Communalities. Communalities express the shared variance accounted for by all the extracted factors (Field, 2013). High communalities indicate a reliable item. The desirable level of communality was set at 0.40, and communalities should not vary over a wide range (Gaskin, 2016; Osborne, Costello, & Kellow, 2014).

Number of factors to extract. Factor extraction was informed by cross validation of methods: (1) eigenvalues that exceeded 1 and inspection of the scree plot consistent with the recommendation of Henson and Roberts (2006), (2) Parallel analysis (PA) (Horn, 1965) and (3) and the Velicer’s minimum average partial (MAP) test (Velicer, Eaton, & Fava, 2000).

Factor loadings. According to Costello and Osborne (2005), the threshold for factor loadings was set at 0.50. Items that loaded above 0.32 on more than one item were considered as cross-loading. Items that cross-loaded on two components were retained in the component, in which they obtained the highest loading, on condition that they obtained a minimum loading of 0.50 based on the recommendation of Williams, Onsman and Brown (2010). Items that did not load on any factors were removed after examination.

Ethical considerations

The Humanities and Social Sciences Research Ethics Committee at the University of the Western Cape granted ethical approval during the PhD study and again for the post PhD project, reference number: HS19/24. Permission to conduct research at the preschools were obtained from the Department of Basic Education and the principals.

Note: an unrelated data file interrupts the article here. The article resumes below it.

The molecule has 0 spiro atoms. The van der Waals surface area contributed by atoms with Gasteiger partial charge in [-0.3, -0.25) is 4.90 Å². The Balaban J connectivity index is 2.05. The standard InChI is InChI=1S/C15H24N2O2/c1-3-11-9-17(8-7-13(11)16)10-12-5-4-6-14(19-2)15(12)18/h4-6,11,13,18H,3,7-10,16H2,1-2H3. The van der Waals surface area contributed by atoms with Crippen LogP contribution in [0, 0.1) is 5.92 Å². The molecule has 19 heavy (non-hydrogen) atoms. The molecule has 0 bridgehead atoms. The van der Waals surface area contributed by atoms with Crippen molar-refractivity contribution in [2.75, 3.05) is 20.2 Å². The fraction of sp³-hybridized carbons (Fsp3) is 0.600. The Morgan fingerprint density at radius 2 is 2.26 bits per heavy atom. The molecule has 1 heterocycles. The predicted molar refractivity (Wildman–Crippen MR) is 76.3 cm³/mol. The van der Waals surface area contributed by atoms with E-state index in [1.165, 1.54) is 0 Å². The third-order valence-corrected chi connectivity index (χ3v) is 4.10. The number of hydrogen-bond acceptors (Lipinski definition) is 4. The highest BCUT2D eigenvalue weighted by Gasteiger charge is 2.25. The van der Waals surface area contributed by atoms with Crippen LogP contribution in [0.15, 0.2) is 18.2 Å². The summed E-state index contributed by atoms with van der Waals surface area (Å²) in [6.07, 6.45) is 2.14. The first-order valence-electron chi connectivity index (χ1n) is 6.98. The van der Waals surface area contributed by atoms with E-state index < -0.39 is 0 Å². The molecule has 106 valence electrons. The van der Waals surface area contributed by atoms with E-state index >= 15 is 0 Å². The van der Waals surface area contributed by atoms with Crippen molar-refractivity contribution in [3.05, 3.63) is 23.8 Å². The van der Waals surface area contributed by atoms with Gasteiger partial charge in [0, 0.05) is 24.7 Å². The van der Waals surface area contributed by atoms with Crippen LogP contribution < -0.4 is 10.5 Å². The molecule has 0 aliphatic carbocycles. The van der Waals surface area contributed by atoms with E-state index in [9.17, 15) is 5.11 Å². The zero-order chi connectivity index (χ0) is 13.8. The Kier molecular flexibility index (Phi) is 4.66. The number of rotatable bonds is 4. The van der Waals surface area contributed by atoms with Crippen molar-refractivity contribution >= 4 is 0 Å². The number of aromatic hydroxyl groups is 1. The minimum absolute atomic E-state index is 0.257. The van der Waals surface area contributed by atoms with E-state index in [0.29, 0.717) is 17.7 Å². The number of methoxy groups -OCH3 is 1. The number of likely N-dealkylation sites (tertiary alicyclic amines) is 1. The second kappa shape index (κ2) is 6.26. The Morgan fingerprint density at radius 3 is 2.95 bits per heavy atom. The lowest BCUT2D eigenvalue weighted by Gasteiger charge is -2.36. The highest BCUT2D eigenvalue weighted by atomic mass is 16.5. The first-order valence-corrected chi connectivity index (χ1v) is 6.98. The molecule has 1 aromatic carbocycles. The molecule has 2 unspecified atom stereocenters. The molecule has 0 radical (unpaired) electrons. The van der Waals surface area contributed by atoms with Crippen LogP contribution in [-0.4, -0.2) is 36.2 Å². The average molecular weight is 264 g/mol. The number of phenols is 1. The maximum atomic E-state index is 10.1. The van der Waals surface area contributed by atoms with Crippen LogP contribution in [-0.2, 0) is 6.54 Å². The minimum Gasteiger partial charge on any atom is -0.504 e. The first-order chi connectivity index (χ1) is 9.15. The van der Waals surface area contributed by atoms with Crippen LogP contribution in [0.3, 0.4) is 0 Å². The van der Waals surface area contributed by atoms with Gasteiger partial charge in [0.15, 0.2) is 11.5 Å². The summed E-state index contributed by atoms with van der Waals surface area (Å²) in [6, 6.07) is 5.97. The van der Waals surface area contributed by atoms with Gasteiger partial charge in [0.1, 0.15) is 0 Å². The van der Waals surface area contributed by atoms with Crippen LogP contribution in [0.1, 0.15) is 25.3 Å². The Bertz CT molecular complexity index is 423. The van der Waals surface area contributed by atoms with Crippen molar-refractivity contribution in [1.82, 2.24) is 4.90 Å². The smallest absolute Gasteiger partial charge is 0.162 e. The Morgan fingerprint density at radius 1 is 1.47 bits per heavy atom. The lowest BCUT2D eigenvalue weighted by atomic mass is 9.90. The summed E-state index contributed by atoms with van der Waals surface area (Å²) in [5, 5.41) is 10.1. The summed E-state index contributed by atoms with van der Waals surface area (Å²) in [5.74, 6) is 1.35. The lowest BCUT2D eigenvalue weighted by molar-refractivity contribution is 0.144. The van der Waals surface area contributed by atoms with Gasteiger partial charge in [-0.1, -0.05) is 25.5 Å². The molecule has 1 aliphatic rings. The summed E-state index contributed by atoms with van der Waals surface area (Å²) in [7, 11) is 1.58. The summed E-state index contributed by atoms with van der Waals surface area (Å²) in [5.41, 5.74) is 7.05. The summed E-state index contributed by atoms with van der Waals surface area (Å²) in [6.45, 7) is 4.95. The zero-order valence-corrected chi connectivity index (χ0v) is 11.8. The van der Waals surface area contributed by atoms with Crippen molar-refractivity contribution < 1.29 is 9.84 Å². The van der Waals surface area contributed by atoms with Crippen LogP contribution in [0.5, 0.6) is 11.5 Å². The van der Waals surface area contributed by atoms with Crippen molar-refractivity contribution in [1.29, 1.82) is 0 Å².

An information sheet explained what the study entailed. Permission to include protocols in the final assessments was provided by parents. Teachers at participating schools consented to complete protocols as respondents. All participation was voluntary, and the right to withdraw without fear or negative consequence was upheld. All protocols were anonymised. Participants were informed of their rights and recourse if dissatisfied. The learners were the unit of analysis; however, they did not participate directly in the study. However, parents were appropriately informed of the study and consented to the school participation. Teachers recorded their assessment based on observation of the children during the normal course of the execution of teaching responsibilities.


Testing the data set for assumptions

The assumption of normality was violated in this sample for the overall scale, as well as all nine subscales (Shapiro-Wilk = p < 0.05). The results showed that the distribution was positively skewed, and the assumption of normality was not met for this group. This violation was in line with the expected results, as 6- to 7-year-old children are assumed to already have mastered most of the attributes of emotional social readiness in the fourth term of the academic year when data were collected. In other words, the distribution accurately reflected where the cohort should be in terms of the measured competencies. Thus, the non-normal distribution was, in fact, an accurate representation of the target group.

The KMO statistic of 0.96 suggests that sampling adequacy was within the accepted range. All items reported individual MSA values above 0.90, with the exception of Item 3 on the Mental Well-being subscale (MW3) with an MSA value of 0.73, which was still considered to be acceptable according to Field (2013). Bartlett’s test of sphericity indicated that correlations between items were sufficiently large for PAF, suggestive of a correlation matrix and not an identity matrix (χ² (1540) = 18918.98 p < 0.01).

Principal Axis Factoring
First extraction